Often when we think of being fit we only consider our physical self, our strength or agility, our stamina and endurance and how long or far we can walk, run, or swim. This month I will examine another very important aspect of vitality and discuss the need to stay financially fit.
Let’s start with one possible definition of fitness: (The state or condition of being fit; suitability or appropriateness) and work out from there; no pun intended! Whether we look at suitability or appropriateness in the realm of financial fitness we need to have a long term vision for our lives, a lifestyle that fulfills our needs and a plan that will allow our health and money to last as long as we do.
When I discuss health matters with my practice members I often get a sense that most people, myself included not many years ago, tend to ignore their physical health until they are at or approaching a crisis that requires intervention. Sometimes that crisis point requires limited intervention that can repair subtle damage and return the person to wholeness and health, and other times the intervention is necessarily critical and ongoing for life and can only achieve a lesser degree of perpetual state of sickness for life.
What I wish for all the people that I know, take care of, and meet in my community is simple; don’t find yourself with a broken body, unfulfilled dreams, unmet needs and an empty bank account. Many of today’s seniors and even some middle ager’s find themselves outliving their health and/or their means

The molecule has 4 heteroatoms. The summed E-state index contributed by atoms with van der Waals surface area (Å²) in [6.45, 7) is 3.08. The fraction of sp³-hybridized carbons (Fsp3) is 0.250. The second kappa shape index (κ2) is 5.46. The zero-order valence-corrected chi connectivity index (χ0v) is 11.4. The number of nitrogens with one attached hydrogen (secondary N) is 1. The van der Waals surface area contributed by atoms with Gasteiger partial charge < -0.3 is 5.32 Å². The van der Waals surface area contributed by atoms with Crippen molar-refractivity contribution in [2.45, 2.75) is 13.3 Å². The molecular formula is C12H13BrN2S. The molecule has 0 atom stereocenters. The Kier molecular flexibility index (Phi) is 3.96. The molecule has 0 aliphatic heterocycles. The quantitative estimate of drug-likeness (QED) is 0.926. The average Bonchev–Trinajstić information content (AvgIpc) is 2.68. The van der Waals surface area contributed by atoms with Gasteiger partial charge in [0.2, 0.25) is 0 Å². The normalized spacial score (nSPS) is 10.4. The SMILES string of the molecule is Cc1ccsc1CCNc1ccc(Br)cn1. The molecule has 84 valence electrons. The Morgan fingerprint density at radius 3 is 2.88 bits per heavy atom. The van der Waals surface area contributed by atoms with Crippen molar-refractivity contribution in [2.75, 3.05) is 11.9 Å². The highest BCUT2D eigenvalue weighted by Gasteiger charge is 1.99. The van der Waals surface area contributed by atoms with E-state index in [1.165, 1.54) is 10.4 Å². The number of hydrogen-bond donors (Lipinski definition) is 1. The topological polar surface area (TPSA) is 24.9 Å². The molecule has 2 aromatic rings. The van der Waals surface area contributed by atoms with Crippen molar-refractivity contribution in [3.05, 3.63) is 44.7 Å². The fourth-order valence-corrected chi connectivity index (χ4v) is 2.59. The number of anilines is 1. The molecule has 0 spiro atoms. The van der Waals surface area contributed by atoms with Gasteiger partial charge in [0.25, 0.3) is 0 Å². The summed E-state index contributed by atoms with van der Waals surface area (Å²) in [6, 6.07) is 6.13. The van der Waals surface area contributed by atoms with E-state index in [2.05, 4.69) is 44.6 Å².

financially. I often use the quote (author unknown): ‘Most people spend the first half of their lives building wealth while their health crumbles and the second half of their lives trying to regain their health while their wealth crumbles and when the dust settles, they are left with little of either’.
The key to financial fitness is focus and unrelenting consistent action in two planes of life.
Earn more than you spend and save at least 10-15% of your income in a place where you do not have easy access to it. This can seem difficult or impossible at first, just start slow and take a piece of your income every week and put it away and at the same time get a crystal clear picture of how and on what you spend your money. If you need to, talk to a financial advisor and maximize any benefits you may have through your employer.
Get and stay physically healthy, and start today. The number one cause of bankruptcy in the U.S. is illness and disease. The most important tool you have to generate wealth is YOU. Don‘t live like there is no tomorrow and don’t think those aches, pains, and low energy are normal; IT’S NOT!
You can be as healthy and vitally fit physically and financially as anyone else, you may just need people that will support and nurture new attitudes and actions that will get you there!